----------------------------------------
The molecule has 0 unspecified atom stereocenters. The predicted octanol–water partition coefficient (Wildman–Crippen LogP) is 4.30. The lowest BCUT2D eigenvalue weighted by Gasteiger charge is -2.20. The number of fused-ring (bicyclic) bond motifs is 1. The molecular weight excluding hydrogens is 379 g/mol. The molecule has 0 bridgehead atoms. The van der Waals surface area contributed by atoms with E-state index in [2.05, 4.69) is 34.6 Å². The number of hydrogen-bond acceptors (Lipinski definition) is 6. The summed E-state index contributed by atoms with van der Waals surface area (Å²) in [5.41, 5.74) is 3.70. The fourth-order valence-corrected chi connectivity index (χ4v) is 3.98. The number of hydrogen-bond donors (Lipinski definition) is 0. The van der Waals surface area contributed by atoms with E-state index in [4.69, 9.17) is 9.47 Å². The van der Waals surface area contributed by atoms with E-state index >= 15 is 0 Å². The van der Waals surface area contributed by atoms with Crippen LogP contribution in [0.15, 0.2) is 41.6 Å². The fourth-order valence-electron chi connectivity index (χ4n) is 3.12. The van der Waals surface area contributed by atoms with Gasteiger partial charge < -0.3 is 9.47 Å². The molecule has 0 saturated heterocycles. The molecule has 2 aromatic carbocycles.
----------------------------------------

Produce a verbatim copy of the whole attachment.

The molecule has 0 unspecified atom stereocenters. The predicted octanol–water partition coefficient (Wildman–Crippen LogP) is 4.30. The lowest BCUT2D eigenvalue weighted by Gasteiger charge is -2.20. The number of fused-ring (bicyclic) bond motifs is 1. The molecular weight excluding hydrogens is 379 g/mol. The molecule has 0 bridgehead atoms. The van der Waals surface area contributed by atoms with E-state index in [2.05, 4.69) is 34.6 Å². The number of hydrogen-bond acceptors (Lipinski definition) is 6. The summed E-state index contributed by atoms with van der Waals surface area (Å²) in [5.41, 5.74) is 3.70. The fourth-order valence-corrected chi connectivity index (χ4v) is 3.98. The number of hydrogen-bond donors (Lipinski definition) is 0. The van der Waals surface area contributed by atoms with E-state index in [4.69, 9.17) is 9.47 Å². The van der Waals surface area contributed by atoms with E-state index >= 15 is 0 Å². The van der Waals surface area contributed by atoms with Crippen LogP contribution in [0.15, 0.2) is 41.6 Å². The fourth-order valence-electron chi connectivity index (χ4n) is 3.12. The van der Waals surface area contributed by atoms with Gasteiger partial charge < -0.3 is 9.47 Å². The molecule has 0 saturated heterocycles. The molecule has 2 aromatic carbocycles.